Refers to the out-of-band encrypted payload. This payload matches the payload of the QR code or push message.

All x-callback parameters are optional. If a parameter for an operation is not defined, no action is executed by the app. It simply stays on the success or error screen of the operation.

The values of the x-callback parameters are either custom URIs for app-to-app navigation or (HTTPS) URLs for app-to-web navigation:


The x-callback-url specification also includes the x-source parameter which is not supported by the Nevis Access App.


The following examples show complete and valid custom URIs using x-callback-url to navigate

x-callback navigation to web pages
x-callback navigation app-to-app
x-callback navigation mixed

Using custom URIs with x-callback-url requires providing a whitelist of allowed target apps and/or URLs during the app order process. This is to prevent malicious manipulation of the link rendered in a web page and unintended navigation to an app or webpage.

For more details, see Access App Order Guide.

Limitations and Restrictions

The linking functionality comes with some platform-specific limitations or restrictions.


  • App links are supported by the Safari browser only.
  • The user decision is saved on the device (iOS functionality). Later, the selected app opens immediately without requesting user action. You can change this behavior by pressing long on the link.
  • App links have to point to a different domain as they are served on, else the browser does not open the application even if all prerequisites are met. For further info, see the official Apple documentation.


  • For app links, if the application is not installed, the browser attempts to navigate to the link within the browser itself (according to the Android deep link developer documentation and the Android digital asset link developer documentation). This makes it necessary to provide a link to the app store, but currently there is no reliable Android API to defer such an app link.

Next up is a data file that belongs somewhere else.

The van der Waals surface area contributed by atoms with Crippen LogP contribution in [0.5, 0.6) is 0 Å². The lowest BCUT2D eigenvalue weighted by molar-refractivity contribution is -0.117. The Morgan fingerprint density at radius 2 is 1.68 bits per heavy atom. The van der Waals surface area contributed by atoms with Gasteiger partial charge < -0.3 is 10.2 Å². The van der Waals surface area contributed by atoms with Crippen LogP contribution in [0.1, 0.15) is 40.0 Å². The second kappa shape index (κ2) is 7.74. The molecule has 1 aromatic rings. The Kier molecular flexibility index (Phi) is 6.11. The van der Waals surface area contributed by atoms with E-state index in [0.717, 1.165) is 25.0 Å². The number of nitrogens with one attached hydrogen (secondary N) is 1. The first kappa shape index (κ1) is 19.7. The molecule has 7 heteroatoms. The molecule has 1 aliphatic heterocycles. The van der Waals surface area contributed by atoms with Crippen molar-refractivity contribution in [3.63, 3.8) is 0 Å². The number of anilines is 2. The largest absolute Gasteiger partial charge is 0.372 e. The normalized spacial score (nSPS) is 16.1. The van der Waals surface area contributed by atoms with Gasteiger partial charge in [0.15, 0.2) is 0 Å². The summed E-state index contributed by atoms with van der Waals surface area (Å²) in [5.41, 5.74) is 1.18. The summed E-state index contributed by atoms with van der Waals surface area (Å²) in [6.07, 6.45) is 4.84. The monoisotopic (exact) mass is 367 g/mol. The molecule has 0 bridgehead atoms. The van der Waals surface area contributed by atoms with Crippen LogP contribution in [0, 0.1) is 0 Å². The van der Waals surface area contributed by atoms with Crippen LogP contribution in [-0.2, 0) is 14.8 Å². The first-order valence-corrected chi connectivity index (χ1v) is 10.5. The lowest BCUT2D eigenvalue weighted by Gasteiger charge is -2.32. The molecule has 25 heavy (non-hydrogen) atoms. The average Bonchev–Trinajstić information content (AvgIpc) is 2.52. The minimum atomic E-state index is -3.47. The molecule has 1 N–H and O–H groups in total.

• If the target app of an x-callback-url does not exist, the user is being sent back to the previously used application.

  • All link navigations have to be user-initiated, meaning that JavaScript cannot be used to open a link (via click or location.href event). This is desired behavior by Chrome itself: newer versions of Chrome block all JavaScript triggering of deep links completely. See this community post for details.

    • This means that custom URI or deep links have to be rendered in an HTML <a> tag and the end user has to tap the link themselves.
    • This is the process of the Chrome browser calling an Android OS API, which our product has no control over.
    • A link cannot target an iFrame or a _new or _blank target.
  • A custom URI embedded in a QR code cannot be scanned outside the Access App as with Android 13+, custom URIs embedded in a QR code no longer lead to the OS forwarding the information to the correct application.

  • The Custom URI solution works in most mobile browsers. It is successfully tested with the following browsers:

    • Edge
    • Firefox
    • Opera
    • Chrome
    • QQ
    • Mi Browser (from Xiaomi)
    • Baidu Browser (6.0.2)
    • UC Turbo
    • Samsung browser
    • Huawei browser

    The feature does not work in the UC Browser and UC Lite Browser.

App to app navigation

In case x-callback-urls are used to navigate from the Nevis Access App to another Android app, the other app needs to have an intent filter specified similar to the following:

Intent filter
<action android:name="android.intent.action.VIEW" />
<category android:name="android.intent.category.DEFAULT" />
<category android:name="android.intent.category.BROWSABLE" />
<data android:scheme="mybankingapp" />

Only with such a filter (replacing mybankingapp with a URI scheme for this specific app) allows the app to respond to the navigation request.


When planning app to app navigation, the developers of the custom app has to be informed to include the intent filter. Inquiries should be made whether the app supports deep links.

Related documentation

For additional conceptual information, refer to the following chapters in the concept guide:

For additional technical information, visit the following chapters in the reference guide: